The economy unexpectedly shrank in the first quarter of 2022, marking the worst quarter economically in the past two years, according to new data released Thursday from the Bureau of Economic Analysis (BEA).
Real gross domestic product (GDP) decreased at an annual rate of 1.4%, according to the BEA's advance estimate. This is down significantly from the 6.9% GDP growth rate seen in the fourth quarter of 2021, marking the steepest drop since the spring of 2020. The drop was led by a fall in private inventory investments, exports, federal government spending and state and local government spending. Simultaneously, imports — which are a subtraction from the GDP — increased.
"The good news is that consumer spending remained strong, particularly for services, as much of that sector has returned close to pre-pandemic levels," Joel Kan, Mortgage Bankers Association (MBA) associate vice president of economic and industry forecasting, said. "Households continue to benefit from a strong job market and wage growth."
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It is time to start saying ‘recession?’
Although economic growth dwindled in the first quarter of 2022, it has not yet fallen to a recession level, typically defined by economists by at least two consecutive quarters of contractions in the GPD.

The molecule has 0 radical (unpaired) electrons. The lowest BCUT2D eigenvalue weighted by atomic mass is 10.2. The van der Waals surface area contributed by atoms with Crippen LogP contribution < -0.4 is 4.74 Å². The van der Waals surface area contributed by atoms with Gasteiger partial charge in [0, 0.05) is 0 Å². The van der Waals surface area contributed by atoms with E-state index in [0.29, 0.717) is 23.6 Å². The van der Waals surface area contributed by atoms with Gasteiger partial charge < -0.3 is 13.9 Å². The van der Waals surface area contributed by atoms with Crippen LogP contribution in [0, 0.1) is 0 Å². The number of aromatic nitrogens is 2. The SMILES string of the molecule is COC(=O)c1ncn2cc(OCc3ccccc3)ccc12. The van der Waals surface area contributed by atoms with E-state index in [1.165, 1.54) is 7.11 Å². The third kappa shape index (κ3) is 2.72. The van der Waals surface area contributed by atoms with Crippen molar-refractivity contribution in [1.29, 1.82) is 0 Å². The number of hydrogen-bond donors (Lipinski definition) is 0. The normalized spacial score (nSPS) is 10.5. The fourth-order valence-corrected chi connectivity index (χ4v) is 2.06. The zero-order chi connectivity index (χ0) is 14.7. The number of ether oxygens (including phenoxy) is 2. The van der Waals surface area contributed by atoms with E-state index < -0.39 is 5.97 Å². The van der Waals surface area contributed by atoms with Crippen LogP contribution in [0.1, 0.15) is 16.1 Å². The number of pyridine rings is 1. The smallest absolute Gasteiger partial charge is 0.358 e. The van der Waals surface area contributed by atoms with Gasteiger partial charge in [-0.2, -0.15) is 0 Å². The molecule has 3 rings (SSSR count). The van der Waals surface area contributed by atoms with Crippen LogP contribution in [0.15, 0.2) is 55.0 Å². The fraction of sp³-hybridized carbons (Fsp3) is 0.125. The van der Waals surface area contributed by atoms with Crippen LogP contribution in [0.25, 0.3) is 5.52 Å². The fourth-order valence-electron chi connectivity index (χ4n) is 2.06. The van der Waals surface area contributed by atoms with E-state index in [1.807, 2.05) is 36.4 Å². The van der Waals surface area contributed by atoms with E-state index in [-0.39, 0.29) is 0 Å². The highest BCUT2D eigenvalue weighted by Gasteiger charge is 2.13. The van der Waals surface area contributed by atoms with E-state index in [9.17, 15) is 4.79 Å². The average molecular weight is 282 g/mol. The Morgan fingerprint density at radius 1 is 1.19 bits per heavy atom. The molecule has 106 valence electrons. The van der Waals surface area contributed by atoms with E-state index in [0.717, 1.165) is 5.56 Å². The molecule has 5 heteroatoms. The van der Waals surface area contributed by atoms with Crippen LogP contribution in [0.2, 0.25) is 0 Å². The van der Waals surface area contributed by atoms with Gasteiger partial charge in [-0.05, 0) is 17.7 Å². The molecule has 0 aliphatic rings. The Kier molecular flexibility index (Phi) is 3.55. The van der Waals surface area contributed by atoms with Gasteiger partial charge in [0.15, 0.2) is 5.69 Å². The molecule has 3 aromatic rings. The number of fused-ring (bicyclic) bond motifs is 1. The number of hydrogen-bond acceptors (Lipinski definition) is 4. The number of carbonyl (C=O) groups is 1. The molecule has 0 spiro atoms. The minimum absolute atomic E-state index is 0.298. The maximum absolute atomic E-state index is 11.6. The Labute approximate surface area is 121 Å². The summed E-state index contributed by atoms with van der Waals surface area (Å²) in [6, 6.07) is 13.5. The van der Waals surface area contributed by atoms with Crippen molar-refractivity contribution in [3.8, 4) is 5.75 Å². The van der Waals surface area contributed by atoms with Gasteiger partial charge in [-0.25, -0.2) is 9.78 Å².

In its latest forecast, Fannie Mae predicted that GDP would grow by 7.4% in 2022, but could see a recession in 2023 by way of a 9.7% decline. Fannie Mae's forecast was a downgrade on growth from its previous outlooks, which stated that the Federal Reserve’s aggressive monetary policy and Russia’s invasion of Ukraine could slow economic growth.
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Inflation's impact on economic growth
Surging inflation is working against economic growth, as consumers are buying less in some areas amid rising prices, contributing in part to the contraction of the first quarter’s GDP. In fact, one expert pointed out that small businesses and families are taking the biggest hits amid the economic downturn.
"Today’s GDP numbers don’t reflect what’s happening on Wall Street, they reflect what’s happening on Main Street," Dan Berger, National Association of Federally Insured Credit Unions (NAFCU) CEO, said. "This incredible economic downturn continues to hurt small businesses and families, and it’s critical that Americans have access to financial services and products to get them through the uncertainties of this financial environment."
However, many areas of the economy remain strong, and the central bank will likely continue on its current path as it plans to raise interest rates, which could slow down inflation.
"Business investment had its largest contribution to overall growth in a year, indicating additional underlying strength in the economy," Kan said. "We expect the Fed to proceed with its plans to further tighten monetary policy over the course of 2022 as inflation has not shown signs of slowing yet, especially given the resilience in consumer spending."
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